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High schoolers use blocks and books to teach preschoolers

Girls are drawing together.
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Camarillo High School student Marissa Putnam, 16, at left, helps 4-yearold Sophia Ozuna cut a paper volleyball as Lizzie Alvarez, 17, at right, helps Audriana Oricio, 5, with her arts and crafts project at the Little Scorps preschool program at the high school on Feb. 26. © Iris Smoot/Acorn Newspapers
It’s not your average class at Adolfo Camarillo High School.

Instead of algebra, students learn to count to 10. Coloring books replace art history texts, and J.D. Salinger’s “The Catcher in the Rye” is swapped for Eric Carle’s “The Very Hungry Caterpillar.”

The vocational preschool class at the high school for students 2 to 5 years old is taught by Ida Lange and her husband, David.

The program, affectionately known as “Little Scorps Preschool,” provides a structured learning environment for the preschoolers and gives high school students real-world experience with young children in a classroom setting.

“A typical day is one of excitement and learning, for both the little children and the big kids,” said Ida Lange, who met her husband through the child care department at the YMCA in Oxnard about 15 years ago. “I call our program a structured play program, where kids are being themselves and learning through exploration and through enjoyable experiences.”

High school students write the preschool curriculum.

“The students run a whole program, and each of them has to be a teacher for the day two to four times a year,” David Lange said. “The high schoolers get hands-on experience, which they can translate into the real world. They also get to determine whether they enjoy working with kids or whether they thought they did until they really had to do it, because it’s a lot different than babysitting.”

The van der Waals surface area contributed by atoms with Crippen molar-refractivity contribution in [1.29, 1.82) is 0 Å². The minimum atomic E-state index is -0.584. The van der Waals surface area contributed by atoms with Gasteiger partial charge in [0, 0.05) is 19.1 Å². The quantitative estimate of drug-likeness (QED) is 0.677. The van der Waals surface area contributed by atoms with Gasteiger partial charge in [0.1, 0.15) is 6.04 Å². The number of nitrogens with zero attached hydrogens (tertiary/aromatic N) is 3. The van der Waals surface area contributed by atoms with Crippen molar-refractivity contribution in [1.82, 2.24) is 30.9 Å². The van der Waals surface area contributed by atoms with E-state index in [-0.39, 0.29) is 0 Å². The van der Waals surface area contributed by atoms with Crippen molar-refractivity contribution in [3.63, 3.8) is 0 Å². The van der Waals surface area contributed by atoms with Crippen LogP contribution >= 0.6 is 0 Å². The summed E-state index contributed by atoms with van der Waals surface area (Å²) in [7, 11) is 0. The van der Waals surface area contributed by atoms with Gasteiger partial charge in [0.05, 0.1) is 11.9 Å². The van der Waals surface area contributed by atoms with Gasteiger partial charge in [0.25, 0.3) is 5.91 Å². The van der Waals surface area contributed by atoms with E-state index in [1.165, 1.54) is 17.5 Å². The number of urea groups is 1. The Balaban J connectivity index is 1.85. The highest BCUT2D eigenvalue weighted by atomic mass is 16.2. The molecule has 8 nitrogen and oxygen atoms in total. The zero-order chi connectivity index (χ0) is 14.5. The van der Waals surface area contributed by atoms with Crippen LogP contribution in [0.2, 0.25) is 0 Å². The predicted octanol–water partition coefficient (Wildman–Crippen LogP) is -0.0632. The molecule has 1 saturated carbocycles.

ACHS senior Delaney Lancaster is working on a lesson plan involving lions and tigers in keeping with the preschool’s jungle theme this semester. She will read the students a book about a lion named Leo and teach them to make lion hand puppets from paper bags and construction paper.

“The most challenging thing is keeping their attention span because you have to get them focused on one thing,” Delaney said. “I learn about my patience level and how to deal with certain situations, which makes me more well-rounded and flexible.”

Marissa Putnam, a 16-year-old junior, plans to study child care in college and possibly pursue a career in teaching or day care.

“I’ve always wondered if working with kids is what I want to do as a career, so (the class) was kind of like just exploring that,” Marissa said. “It’s a lot of work, but it’s totally worth it because you create relationships with the kids. . . . If you compare their skills at the beginning of the year, so many of them have improved so much on their own, and you feel proud of them.”

There are 22 preschoolers enrolled in the program, which costs parents $150 per semester. A semester runs 10 weeks.

High school students taking the elective class are required to take the preschool class in tandem with a preparatory child development class also taught by the Langes.

“As a teacher you train them first in the proper way to work with the little kids before they get there through the child development class,” David Lange said. “After that, you kind of let them go and just supervise, and the hard part is to not to get involved unless it’s a safety issue. Then on Fridays we get back together, discuss the week, address any problems, reteach anything, talk about techniques that work, techniques that didn’t work.”

Some students earn college credit for taking the class while others may use the experience to jump into a career right after high school.

“The class trains them to work as an aide at any head start program or any preschool program,” David Lange said. “Towards the end of the year, we’ll go into building resumes and portfolios, which they could take to interviews.”

Ida Lange said whether students plan a career in child care or not, the class is an invaluable learning experience—both for the youngsters and the teens.

“I hope (students) see what it is like to work with children, even if they do not want to have a career with children,” she said. “Most likely they will be parents one day, and I hope they have some tips and strategies they can one day use. Children must be understood; they must be interactive and must be appreciated, and my students have to learn how to do all this in the preschool class.”

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